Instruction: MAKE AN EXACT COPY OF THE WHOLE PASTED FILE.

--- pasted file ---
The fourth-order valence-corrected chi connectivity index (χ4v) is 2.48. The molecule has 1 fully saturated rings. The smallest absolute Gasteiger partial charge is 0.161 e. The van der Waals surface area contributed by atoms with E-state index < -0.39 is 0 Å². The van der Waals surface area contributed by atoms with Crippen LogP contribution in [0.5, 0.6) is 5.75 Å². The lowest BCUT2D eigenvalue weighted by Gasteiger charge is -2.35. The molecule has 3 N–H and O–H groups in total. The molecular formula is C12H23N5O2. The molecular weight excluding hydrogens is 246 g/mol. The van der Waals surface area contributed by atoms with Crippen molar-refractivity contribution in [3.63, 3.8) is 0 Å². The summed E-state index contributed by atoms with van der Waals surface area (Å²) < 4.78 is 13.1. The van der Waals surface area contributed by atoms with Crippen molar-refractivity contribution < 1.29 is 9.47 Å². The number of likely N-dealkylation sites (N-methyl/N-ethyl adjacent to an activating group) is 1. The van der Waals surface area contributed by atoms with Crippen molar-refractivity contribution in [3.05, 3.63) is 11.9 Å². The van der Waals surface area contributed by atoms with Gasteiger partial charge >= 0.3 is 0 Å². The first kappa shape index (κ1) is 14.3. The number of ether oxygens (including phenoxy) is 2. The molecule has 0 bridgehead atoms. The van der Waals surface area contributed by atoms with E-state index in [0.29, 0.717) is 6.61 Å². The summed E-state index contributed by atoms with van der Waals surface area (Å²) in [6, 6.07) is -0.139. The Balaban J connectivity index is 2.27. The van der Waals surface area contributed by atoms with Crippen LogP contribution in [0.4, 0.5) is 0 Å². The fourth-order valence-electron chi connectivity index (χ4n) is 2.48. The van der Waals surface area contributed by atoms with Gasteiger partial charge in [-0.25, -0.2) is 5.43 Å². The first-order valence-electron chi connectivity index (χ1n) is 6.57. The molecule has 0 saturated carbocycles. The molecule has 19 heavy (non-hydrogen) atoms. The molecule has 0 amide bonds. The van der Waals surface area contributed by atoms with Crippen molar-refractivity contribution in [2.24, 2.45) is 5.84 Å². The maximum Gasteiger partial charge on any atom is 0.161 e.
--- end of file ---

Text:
The fourth-order valence-corrected chi connectivity index (χ4v) is 2.48. The molecule has 1 fully saturated rings. The smallest absolute Gasteiger partial charge is 0.161 e. The van der Waals surface area contributed by atoms with E-state index < -0.39 is 0 Å². The van der Waals surface area contributed by atoms with Crippen LogP contribution in [0.5, 0.6) is 5.75 Å². The lowest BCUT2D eigenvalue weighted by Gasteiger charge is -2.35. The molecule has 3 N–H and O–H groups in total. The molecular formula is C12H23N5O2. The molecular weight excluding hydrogens is 246 g/mol. The van der Waals surface area contributed by atoms with Crippen molar-refractivity contribution in [3.63, 3.8) is 0 Å². The summed E-state index contributed by atoms with van der Waals surface area (Å²) < 4.78 is 13.1. The van der Waals surface area contributed by atoms with Crippen molar-refractivity contribution < 1.29 is 9.47 Å². The number of likely N-dealkylation sites (N-methyl/N-ethyl adjacent to an activating group) is 1. The van der Waals surface area contributed by atoms with Crippen molar-refractivity contribution in [3.05, 3.63) is 11.9 Å². The van der Waals surface area contributed by atoms with Gasteiger partial charge >= 0.3 is 0 Å². The first kappa shape index (κ1) is 14.3. The number of ether oxygens (including phenoxy) is 2. The molecule has 0 bridgehead atoms. The van der Waals surface area contributed by atoms with E-state index in [0.29, 0.717) is 6.61 Å². The summed E-state index contributed by atoms with van der Waals surface area (Å²) in [6, 6.07) is -0.139. The Balaban J connectivity index is 2.27. The van der Waals surface area contributed by atoms with Crippen LogP contribution in [0.4, 0.5) is 0 Å². The fourth-order valence-electron chi connectivity index (χ4n) is 2.48. The van der Waals surface area contributed by atoms with Gasteiger partial charge in [-0.25, -0.2) is 5.43 Å². The first-order valence-electron chi connectivity index (χ1n) is 6.57. The molecule has 0 saturated carbocycles. The molecule has 19 heavy (non-hydrogen) atoms. The molecule has 0 amide bonds. The van der Waals surface area contributed by atoms with Crippen molar-refractivity contribution in [2.24, 2.45) is 5.84 Å². The maximum Gasteiger partial charge on any atom is 0.161 e.